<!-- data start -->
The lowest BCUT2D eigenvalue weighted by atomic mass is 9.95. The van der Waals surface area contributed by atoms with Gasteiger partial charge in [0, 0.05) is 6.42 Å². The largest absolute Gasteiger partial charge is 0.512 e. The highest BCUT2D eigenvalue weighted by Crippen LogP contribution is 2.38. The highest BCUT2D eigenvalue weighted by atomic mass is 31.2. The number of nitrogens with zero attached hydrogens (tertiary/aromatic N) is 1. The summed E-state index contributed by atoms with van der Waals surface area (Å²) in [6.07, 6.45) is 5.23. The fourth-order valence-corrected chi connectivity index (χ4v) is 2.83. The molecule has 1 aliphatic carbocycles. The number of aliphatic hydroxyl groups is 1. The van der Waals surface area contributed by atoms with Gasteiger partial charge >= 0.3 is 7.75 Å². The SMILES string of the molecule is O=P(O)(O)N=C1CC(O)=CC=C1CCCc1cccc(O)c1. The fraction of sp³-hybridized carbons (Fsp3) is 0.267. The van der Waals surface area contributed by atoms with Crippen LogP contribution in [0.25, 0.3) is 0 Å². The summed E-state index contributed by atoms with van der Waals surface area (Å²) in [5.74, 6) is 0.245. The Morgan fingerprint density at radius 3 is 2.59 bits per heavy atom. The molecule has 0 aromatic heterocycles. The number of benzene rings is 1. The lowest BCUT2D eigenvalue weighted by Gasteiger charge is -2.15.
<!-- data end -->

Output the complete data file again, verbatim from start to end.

The lowest BCUT2D eigenvalue weighted by atomic mass is 9.95. The van der Waals surface area contributed by atoms with Gasteiger partial charge in [0, 0.05) is 6.42 Å². The largest absolute Gasteiger partial charge is 0.512 e. The highest BCUT2D eigenvalue weighted by Crippen LogP contribution is 2.38. The highest BCUT2D eigenvalue weighted by atomic mass is 31.2. The number of nitrogens with zero attached hydrogens (tertiary/aromatic N) is 1. The summed E-state index contributed by atoms with van der Waals surface area (Å²) in [6.07, 6.45) is 5.23. The fourth-order valence-corrected chi connectivity index (χ4v) is 2.83. The molecule has 1 aliphatic carbocycles. The number of aliphatic hydroxyl groups is 1. The van der Waals surface area contributed by atoms with Gasteiger partial charge >= 0.3 is 7.75 Å². The SMILES string of the molecule is O=P(O)(O)N=C1CC(O)=CC=C1CCCc1cccc(O)c1. The fraction of sp³-hybridized carbons (Fsp3) is 0.267. The van der Waals surface area contributed by atoms with Crippen LogP contribution in [0.25, 0.3) is 0 Å². The summed E-state index contributed by atoms with van der Waals surface area (Å²) in [5.74, 6) is 0.245. The Morgan fingerprint density at radius 3 is 2.59 bits per heavy atom. The molecule has 0 aromatic heterocycles. The number of benzene rings is 1. The lowest BCUT2D eigenvalue weighted by Gasteiger charge is -2.15.